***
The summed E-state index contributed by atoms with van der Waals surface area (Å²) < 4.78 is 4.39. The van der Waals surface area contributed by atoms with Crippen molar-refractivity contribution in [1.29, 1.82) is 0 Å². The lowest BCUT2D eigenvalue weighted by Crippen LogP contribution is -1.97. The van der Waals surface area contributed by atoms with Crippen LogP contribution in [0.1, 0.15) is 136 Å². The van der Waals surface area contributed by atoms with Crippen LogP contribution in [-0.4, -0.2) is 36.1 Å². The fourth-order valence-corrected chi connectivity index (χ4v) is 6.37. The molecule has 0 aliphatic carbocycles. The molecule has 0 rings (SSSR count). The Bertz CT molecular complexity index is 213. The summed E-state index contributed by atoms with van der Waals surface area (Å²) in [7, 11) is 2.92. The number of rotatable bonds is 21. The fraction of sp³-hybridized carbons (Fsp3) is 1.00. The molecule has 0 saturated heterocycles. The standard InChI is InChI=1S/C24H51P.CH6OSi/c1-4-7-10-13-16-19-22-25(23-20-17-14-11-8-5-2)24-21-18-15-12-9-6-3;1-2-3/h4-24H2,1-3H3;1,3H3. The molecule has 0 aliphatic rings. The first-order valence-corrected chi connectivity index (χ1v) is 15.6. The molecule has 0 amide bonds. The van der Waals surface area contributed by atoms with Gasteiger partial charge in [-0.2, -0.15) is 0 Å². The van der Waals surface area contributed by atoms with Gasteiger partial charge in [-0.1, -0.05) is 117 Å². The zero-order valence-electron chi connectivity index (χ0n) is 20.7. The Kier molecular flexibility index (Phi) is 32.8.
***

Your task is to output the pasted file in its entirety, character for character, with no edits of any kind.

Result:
The summed E-state index contributed by atoms with van der Waals surface area (Å²) < 4.78 is 4.39. The van der Waals surface area contributed by atoms with Crippen molar-refractivity contribution in [1.29, 1.82) is 0 Å². The lowest BCUT2D eigenvalue weighted by Crippen LogP contribution is -1.97. The van der Waals surface area contributed by atoms with Crippen LogP contribution in [0.1, 0.15) is 136 Å². The van der Waals surface area contributed by atoms with Crippen LogP contribution in [-0.4, -0.2) is 36.1 Å². The fourth-order valence-corrected chi connectivity index (χ4v) is 6.37. The molecule has 0 aliphatic carbocycles. The molecule has 0 rings (SSSR count). The Bertz CT molecular complexity index is 213. The summed E-state index contributed by atoms with van der Waals surface area (Å²) in [7, 11) is 2.92. The number of rotatable bonds is 21. The fraction of sp³-hybridized carbons (Fsp3) is 1.00. The molecule has 0 saturated heterocycles. The standard InChI is InChI=1S/C24H51P.CH6OSi/c1-4-7-10-13-16-19-22-25(23-20-17-14-11-8-5-2)24-21-18-15-12-9-6-3;1-2-3/h4-24H2,1-3H3;1,3H3. The molecule has 0 aliphatic rings. The first-order valence-corrected chi connectivity index (χ1v) is 15.6. The molecule has 0 amide bonds. The van der Waals surface area contributed by atoms with Gasteiger partial charge in [-0.2, -0.15) is 0 Å². The van der Waals surface area contributed by atoms with Gasteiger partial charge in [-0.1, -0.05) is 117 Å². The zero-order valence-electron chi connectivity index (χ0n) is 20.7. The Kier molecular flexibility index (Phi) is 32.8.